We cannot blame the mushrooming of violent crime on a single issue, my Lords; it is the sad confluence of many factors. A whole range of problems have brought us to where we are today: increased social breakdown, pressure on public sector resources, nervousness over stop and search, and a lack of funding for critical community groups. These wide-ranging challenges will not be solved overnight. While it is right to focus on the government response, making sure that it is a consistent multiagency approach, business must also recognise the power that it possesses to make a real difference. I will focus my remarks on that point.
It will of course take political patience and bravery but, more than this, we need a meaningful, co-ordinated and targeted approach that includes the private sector. Capitalism is currently a dirty word, but this could be a real opportunity for business to show the genuine value that it brings to society. We know that mentoring and training, for example, can have an extraordinary impact, giving people the skills they need to take a different path. These are all things that companies can and should offer in the communities they operate in. Many of course do already, but it is too patchy and lacks focus. Having worked for BT for over two years, I have seen at first hand how much corporates want to give back to society, but government and business will need to work hand in glove if these contributions are to solve complex issues such as violent crime.
However, there is so much more we can do together to direct efforts strategically and for the greatest impact. Companies would greatly appreciate guidance from government on where they could add the most value. Some firms have more responsibility than others. Companies which play their part in this disruption of society need to step up when it comes to mending it. Social media and technology giants in particular should heed the warnings from people at the coalface. When the likes of Cressida Dick say that social media can amplify violence at a terrifying pace, they need to sit up and listen. They need to start taking this as seriously as they have done with terrorism. Brain power and money need to be spent on more ethical designs for products and on removing harmful content from their sites quicker or not letting it get on there in the first place. I apologise to your Lordships—I feel a little faint and will have to sit down. I hope your Lordships do not mind if I carry on while sitting down. These businesses, more than anyone, should think of creative ways to help vulnerable communities, offering training courses, apprenticeships, jobs or entrepreneurial seed funding. They should inspire young people and help them, working in schools and definitely pupil referral units. We know that gang members come from so many of these institutions, and we should double down our efforts in those organisations.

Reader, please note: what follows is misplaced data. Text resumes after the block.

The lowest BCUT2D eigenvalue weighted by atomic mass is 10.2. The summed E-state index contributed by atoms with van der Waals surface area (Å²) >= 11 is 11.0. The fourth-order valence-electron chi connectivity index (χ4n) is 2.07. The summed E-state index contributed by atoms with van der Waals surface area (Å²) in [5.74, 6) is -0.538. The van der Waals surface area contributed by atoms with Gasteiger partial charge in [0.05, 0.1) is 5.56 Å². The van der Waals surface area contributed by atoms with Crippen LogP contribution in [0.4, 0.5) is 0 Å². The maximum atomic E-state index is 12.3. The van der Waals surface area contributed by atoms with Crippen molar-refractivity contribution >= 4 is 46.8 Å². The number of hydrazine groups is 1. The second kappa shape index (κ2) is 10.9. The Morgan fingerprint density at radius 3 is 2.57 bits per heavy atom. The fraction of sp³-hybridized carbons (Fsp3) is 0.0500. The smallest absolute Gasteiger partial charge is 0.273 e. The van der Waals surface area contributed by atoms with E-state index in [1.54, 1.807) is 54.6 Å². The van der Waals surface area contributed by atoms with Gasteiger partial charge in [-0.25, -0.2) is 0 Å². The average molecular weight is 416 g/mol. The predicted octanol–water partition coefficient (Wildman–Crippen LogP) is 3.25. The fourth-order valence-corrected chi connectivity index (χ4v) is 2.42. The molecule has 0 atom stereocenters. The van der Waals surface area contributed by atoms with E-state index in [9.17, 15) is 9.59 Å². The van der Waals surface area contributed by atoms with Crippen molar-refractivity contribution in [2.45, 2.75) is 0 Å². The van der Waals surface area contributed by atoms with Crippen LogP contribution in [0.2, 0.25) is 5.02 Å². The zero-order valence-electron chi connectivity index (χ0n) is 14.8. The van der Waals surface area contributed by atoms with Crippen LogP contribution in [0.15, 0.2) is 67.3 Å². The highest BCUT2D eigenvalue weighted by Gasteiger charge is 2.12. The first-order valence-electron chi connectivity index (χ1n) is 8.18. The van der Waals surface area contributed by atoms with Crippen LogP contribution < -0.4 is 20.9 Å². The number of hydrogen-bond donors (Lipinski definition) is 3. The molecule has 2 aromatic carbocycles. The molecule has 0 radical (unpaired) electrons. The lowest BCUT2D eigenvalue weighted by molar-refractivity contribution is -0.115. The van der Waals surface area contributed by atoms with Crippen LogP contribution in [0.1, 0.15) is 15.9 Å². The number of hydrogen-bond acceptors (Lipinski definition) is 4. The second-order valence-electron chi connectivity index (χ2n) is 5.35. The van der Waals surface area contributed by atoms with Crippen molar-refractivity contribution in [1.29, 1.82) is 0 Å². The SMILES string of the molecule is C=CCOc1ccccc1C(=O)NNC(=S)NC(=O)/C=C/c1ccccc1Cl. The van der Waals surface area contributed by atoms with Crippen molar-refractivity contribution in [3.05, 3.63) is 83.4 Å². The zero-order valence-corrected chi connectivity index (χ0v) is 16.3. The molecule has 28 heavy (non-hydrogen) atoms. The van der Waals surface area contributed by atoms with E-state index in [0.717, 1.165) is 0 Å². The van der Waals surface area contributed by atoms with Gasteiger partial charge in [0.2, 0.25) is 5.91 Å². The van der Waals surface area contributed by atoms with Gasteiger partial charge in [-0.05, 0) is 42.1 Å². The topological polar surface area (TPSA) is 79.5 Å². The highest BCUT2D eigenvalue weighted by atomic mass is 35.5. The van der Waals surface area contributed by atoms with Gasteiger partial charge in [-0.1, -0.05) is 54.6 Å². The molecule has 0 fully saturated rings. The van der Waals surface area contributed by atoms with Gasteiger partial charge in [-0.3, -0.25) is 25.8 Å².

Heavy-handed state interventions are needed less when we have the opportunity to empower people through businesses and social enterprises. Take the SOS Project, a charity set up by an inspirational ex-offender called Junior Smart. Its programme reduces reoffending rates from 75% to just 12%. This is the sort of project we need to support, expand and augment through collaboration, and we need a more evidence-based approach about what works and what does not.
Another key barrier to progress is apathy. Nobody could fail to be shocked and saddened when we read of young people being killed, and many more being groomed to join the county lines. But all too often, people detach themselves from the problem, believing that it does not affect them or their community. I have already mentioned the obligation that business has not to walk on by, but this has to go further. Let us take middle-class drug users. Many will think of themselves as upstanding individuals, with their recyclable coffee cup to drink their morning latte from, or a monthly payment to a worthwhile charity. But they also think nothing of doing a bit of coke at the weekend with their friends, seemingly unaware of the misery and the fear that helps to bring it to their doorstep. They need to know that it is not harmless fun and to remember how fortunate they are to feel so detached from violent crime. In fact, we should all remember that. Apathy often comes from good fortune, when one has enjoyed a clear path to where one wants to get to in life and therefore one forgets the genuine struggles of others: chaotic home lives, time in care and poor education. As the noble Lord, Lord Harris, mentioned, joining a gang may seem like an appealing option in comparison to what is at home.
In summary, we have spent a lot of time talking about a joined-up, all-systems approach, but now is the time to do it. The co-ordinated commitment shown by government but also business to combating issues such as terrorism and cybercrime has also shown what a tangible difference this sort of collaboration can make. I can stand up now, as I feel less faint. We need to take the same care over the deeply ingrained social issues that can cause violent crime. We cannot just pick things up and then drop them, or just jump at a single, top-level solution. If we are to make a real difference, we need to make a ceaseless effort to attack these problems at their very heart.